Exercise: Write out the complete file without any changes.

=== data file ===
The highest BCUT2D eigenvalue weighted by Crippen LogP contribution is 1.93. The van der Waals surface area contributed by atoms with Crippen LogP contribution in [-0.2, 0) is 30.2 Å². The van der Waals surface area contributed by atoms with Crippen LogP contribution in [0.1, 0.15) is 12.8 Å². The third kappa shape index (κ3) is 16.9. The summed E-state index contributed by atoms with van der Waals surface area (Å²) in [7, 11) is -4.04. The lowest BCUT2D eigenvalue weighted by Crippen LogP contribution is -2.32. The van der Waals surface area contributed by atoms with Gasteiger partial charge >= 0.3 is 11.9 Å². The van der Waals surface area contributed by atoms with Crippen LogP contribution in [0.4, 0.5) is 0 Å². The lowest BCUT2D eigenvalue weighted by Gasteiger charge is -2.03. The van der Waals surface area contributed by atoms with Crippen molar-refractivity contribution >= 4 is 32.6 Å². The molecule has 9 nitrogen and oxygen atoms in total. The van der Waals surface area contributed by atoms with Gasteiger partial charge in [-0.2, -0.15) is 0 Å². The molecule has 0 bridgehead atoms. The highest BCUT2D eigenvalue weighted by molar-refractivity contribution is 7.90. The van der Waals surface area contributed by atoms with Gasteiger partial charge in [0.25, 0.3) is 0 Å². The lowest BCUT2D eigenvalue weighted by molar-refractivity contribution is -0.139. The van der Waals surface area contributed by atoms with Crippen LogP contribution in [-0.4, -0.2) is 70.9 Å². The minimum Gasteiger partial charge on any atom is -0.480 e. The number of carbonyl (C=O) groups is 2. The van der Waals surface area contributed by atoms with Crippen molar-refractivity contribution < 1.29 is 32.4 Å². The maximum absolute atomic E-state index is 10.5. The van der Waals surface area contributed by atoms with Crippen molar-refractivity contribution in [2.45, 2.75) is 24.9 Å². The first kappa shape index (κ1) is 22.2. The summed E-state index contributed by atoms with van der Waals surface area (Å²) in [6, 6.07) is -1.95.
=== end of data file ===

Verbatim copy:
The highest BCUT2D eigenvalue weighted by Crippen LogP contribution is 1.93. The van der Waals surface area contributed by atoms with Crippen LogP contribution in [-0.2, 0) is 30.2 Å². The van der Waals surface area contributed by atoms with Crippen LogP contribution in [0.1, 0.15) is 12.8 Å². The third kappa shape index (κ3) is 16.9. The summed E-state index contributed by atoms with van der Waals surface area (Å²) in [7, 11) is -4.04. The lowest BCUT2D eigenvalue weighted by Crippen LogP contribution is -2.32. The van der Waals surface area contributed by atoms with Gasteiger partial charge >= 0.3 is 11.9 Å². The van der Waals surface area contributed by atoms with Crippen LogP contribution in [0.4, 0.5) is 0 Å². The lowest BCUT2D eigenvalue weighted by Gasteiger charge is -2.03. The van der Waals surface area contributed by atoms with Crippen molar-refractivity contribution >= 4 is 32.6 Å². The molecule has 9 nitrogen and oxygen atoms in total. The van der Waals surface area contributed by atoms with Gasteiger partial charge in [-0.2, -0.15) is 0 Å². The molecule has 0 bridgehead atoms. The highest BCUT2D eigenvalue weighted by molar-refractivity contribution is 7.90. The van der Waals surface area contributed by atoms with Gasteiger partial charge in [0.25, 0.3) is 0 Å². The lowest BCUT2D eigenvalue weighted by molar-refractivity contribution is -0.139. The van der Waals surface area contributed by atoms with Crippen LogP contribution in [-0.4, -0.2) is 70.9 Å². The minimum Gasteiger partial charge on any atom is -0.480 e. The number of carbonyl (C=O) groups is 2. The van der Waals surface area contributed by atoms with Crippen molar-refractivity contribution < 1.29 is 32.4 Å². The maximum absolute atomic E-state index is 10.5. The van der Waals surface area contributed by atoms with Crippen molar-refractivity contribution in [2.45, 2.75) is 24.9 Å². The first kappa shape index (κ1) is 22.2. The summed E-state index contributed by atoms with van der Waals surface area (Å²) in [6, 6.07) is -1.95.